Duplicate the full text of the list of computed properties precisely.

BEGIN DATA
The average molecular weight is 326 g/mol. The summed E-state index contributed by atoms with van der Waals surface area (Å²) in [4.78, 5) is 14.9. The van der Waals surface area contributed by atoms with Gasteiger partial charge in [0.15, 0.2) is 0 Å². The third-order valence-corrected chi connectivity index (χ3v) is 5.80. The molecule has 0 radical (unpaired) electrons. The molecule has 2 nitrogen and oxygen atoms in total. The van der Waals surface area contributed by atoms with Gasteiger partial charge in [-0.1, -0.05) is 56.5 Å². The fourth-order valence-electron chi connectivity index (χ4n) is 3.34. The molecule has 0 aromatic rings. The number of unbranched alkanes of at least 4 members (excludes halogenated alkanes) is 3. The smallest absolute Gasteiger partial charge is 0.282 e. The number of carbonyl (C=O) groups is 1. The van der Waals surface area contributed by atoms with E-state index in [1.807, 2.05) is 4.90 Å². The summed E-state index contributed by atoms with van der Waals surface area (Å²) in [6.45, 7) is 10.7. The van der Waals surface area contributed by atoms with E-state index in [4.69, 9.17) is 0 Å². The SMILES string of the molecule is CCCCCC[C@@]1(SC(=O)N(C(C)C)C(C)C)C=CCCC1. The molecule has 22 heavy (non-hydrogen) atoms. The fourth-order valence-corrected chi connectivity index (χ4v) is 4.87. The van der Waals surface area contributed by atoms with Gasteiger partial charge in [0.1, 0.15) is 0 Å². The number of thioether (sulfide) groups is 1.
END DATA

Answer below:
The average molecular weight is 326 g/mol. The summed E-state index contributed by atoms with van der Waals surface area (Å²) in [4.78, 5) is 14.9. The van der Waals surface area contributed by atoms with Gasteiger partial charge in [0.15, 0.2) is 0 Å². The third-order valence-corrected chi connectivity index (χ3v) is 5.80. The molecule has 0 radical (unpaired) electrons. The molecule has 2 nitrogen and oxygen atoms in total. The van der Waals surface area contributed by atoms with Gasteiger partial charge in [-0.1, -0.05) is 56.5 Å². The fourth-order valence-electron chi connectivity index (χ4n) is 3.34. The molecule has 0 aromatic rings. The number of unbranched alkanes of at least 4 members (excludes halogenated alkanes) is 3. The smallest absolute Gasteiger partial charge is 0.282 e. The number of carbonyl (C=O) groups is 1. The van der Waals surface area contributed by atoms with E-state index in [1.807, 2.05) is 4.90 Å². The summed E-state index contributed by atoms with van der Waals surface area (Å²) in [6.45, 7) is 10.7. The van der Waals surface area contributed by atoms with E-state index in [4.69, 9.17) is 0 Å². The SMILES string of the molecule is CCCCCC[C@@]1(SC(=O)N(C(C)C)C(C)C)C=CCCC1. The molecule has 22 heavy (non-hydrogen) atoms. The fourth-order valence-corrected chi connectivity index (χ4v) is 4.87. The van der Waals surface area contributed by atoms with Gasteiger partial charge in [0.1, 0.15) is 0 Å². The number of thioether (sulfide) groups is 1.